Which brings me to Islam, after another week of Islam and Muslim bashing, we should take pause and think of Malcolm X’s life as anecdotal evidence of the general spirit of Islam. In 1964, when Malcolm made his pilgrimage, he was a Black Nationalist firebrand, who insisted that whites and blacks could not live together. It was his visit to Mecca that changed his views on race. It was there, the symbolic heart of Islamic belief and practice, that he broke bread with blonde blue-eyed Muslims. He came back a changed man and testified to Islam’s prowess in bringing about ethnic and racial harmony. Contrast this real experience to the simulated reality of Islam fabricated on television, where 1.5 billion human beings are reduced to 10,000 ISIS bandits. If Malcolm X were alive today – would all of those self-proclaimed Progressives who bash Islam have bashed him? Accuse him of being ISIS? He elevated humanity by having the courage to reach out, sadly, only to be killed the following year. His spirit for truth, justice and debate would not have been met with the respect it deserves – in fact, today, we probably never would have heard of him. His voice would’ve been silenced by the barrage of silent images of masked, anonymous men who claim to be of the same faith as Malcolm X. But Im glad we heard from a man with no mask, who spoke of Islam, justice and history. RIP Brother Malcolm.                   

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Laith Saud is a Senior Fellow at the Omran Center for Strategic Studies and co-author of An Introduction to Islam in the 21st Century. You can follow Laith on Twitter

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Why Is The US Media Helping Terrorists?

21 January 2015 Published in Blog

By Laith Saud

January 21, 2014

Terror. Just the word conjures up images that have splashed across your screen for two weeks. Terror. CNN has devoted literally over three-hundred hours to the Charlie Hebdo attack in France recently. Terror: an enterprise that does not exist without attention. Terrorism is more spectacle than reality in the United States. And the incessant obsession with terror, narrowly defined as any criminal act carried out by any Muslim, insures that terrorism will happen again, sooner or later. Yes, the media shares responsibility for terrorist acts.

As I said, terrorism is a spectacle in the United States. A conversation carried out in both horror and security, like one does with fellow passengers as you slow down past a car accident. You all recognize the horror and remain grateful that its not you, but could have been. Then, with the spectacle behind you, you speed up never thinking you will suffer an accident that day - or ever.

No one presumes an accident is inevitable. In fact, people rarely concern themselves with accidents, but driving is far more deadly than terror. The chances of dying in a car accident are 1 in 19,000; of drowning in your bathtub 1 in 800,000; of getting struck by lightning 1 in 5,500,000. The chances of being killed in a terror attack? 1 in 20 million. That’s right, 1 in 20 million. You have a significantly higher chance of being killed by lightning than you do a terrorist, but you wouldn’t think that watching CNN this past week. Even in Hebdo coverage hour 299, CNN was still reporting the attacks as ‘breaking news.’ If you really fear for your safety, the Weather Channel is of more use to you than any ‘terror analyst’ on CNN.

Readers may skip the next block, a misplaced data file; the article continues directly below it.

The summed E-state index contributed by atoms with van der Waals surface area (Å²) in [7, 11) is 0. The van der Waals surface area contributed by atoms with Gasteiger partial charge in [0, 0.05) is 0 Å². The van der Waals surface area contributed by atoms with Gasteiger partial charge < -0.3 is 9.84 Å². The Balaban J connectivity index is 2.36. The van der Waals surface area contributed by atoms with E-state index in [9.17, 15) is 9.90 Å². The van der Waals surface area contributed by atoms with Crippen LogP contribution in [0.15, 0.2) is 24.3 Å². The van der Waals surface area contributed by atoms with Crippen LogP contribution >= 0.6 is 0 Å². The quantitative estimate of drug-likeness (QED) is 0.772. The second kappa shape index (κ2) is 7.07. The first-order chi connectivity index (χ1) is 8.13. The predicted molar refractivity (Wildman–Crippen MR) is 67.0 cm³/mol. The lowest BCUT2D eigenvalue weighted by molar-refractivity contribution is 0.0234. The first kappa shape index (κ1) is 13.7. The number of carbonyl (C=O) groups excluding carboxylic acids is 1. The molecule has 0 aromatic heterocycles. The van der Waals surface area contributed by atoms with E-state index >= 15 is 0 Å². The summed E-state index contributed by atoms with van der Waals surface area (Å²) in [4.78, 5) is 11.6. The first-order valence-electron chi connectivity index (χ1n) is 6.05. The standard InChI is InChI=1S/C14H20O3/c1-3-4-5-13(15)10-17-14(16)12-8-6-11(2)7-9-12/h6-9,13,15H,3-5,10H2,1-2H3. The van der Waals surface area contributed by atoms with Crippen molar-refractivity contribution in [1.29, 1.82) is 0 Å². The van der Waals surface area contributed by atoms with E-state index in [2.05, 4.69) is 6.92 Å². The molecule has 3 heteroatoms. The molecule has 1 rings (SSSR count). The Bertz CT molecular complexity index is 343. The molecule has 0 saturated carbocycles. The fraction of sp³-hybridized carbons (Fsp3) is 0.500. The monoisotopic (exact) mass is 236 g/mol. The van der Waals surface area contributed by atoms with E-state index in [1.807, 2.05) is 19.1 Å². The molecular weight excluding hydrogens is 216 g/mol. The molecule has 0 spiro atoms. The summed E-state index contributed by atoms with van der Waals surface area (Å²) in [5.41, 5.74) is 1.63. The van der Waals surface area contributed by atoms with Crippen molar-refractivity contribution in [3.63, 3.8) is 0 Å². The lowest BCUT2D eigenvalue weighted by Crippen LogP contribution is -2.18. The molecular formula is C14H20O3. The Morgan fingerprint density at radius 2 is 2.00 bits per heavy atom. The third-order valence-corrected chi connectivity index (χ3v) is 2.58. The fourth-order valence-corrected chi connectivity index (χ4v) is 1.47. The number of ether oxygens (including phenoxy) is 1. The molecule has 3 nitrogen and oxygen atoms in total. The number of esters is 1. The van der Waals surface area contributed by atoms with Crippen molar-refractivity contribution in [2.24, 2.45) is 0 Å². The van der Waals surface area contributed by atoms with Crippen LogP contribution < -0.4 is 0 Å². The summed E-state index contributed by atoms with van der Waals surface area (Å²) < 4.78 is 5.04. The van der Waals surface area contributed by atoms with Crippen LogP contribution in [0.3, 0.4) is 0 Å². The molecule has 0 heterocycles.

From the Twin Towers to the Twin Dummies

On September 11, 2001, in a dramatic way, terrorists (who happened to be Muslim) made an impression on television with the attacks on the Twin Towers. Notwithstanding the extent to which the Bush administration exploited 9/11 pursuant to the invasion of Iraq; the quantity of media coverage was natural, the attacks were a spectacle and surprising in scope and destruction. Over thirteen years later and all it takes is two guys with assault rifles to turn the entire world upside down. I will get to how this perpetuates terrorism later, but I just want to remind the reader, two guys with assault rifles. It has been said with all seriousness that freedom of speech is under threat as is all of Western Civilization.

Will world leaders and journalists really stand by the assertion that freedom and civilization are under threat because the dead-end twins managed to acquire a few rifles? It is all too easy to acquire weapons and kill and if that is all that is required, it will happen again. Terrorism is an enterprise and it requires money and success. Western media in its self-importance and correlating racism made the Charlie Hebdo attacks spectacularly successful; which brings me to my next point, anything that commands the kind of attention the media has devoted to terrorism will assuredly generate more acts for such attention. Let me be clear, as I do not want to be equivocal – the media is in large part responsible for terrorism. Two dead-end losers in Paris, two men who have done more harm to Muslim interests than anything, two men who would have lived and died completely unknown, are now known across the world. Their photos, their bios, their love lives are associated with an imagined and fantastic ‘existential’ threat to Western Civilization.

The Paris shooters have much more in common with the Columbine shooters psychologically, though their cultural references differed. And just as media coverage spurned copycat attacks, it will be likewise with terrorism.

Terrorism as Enterprise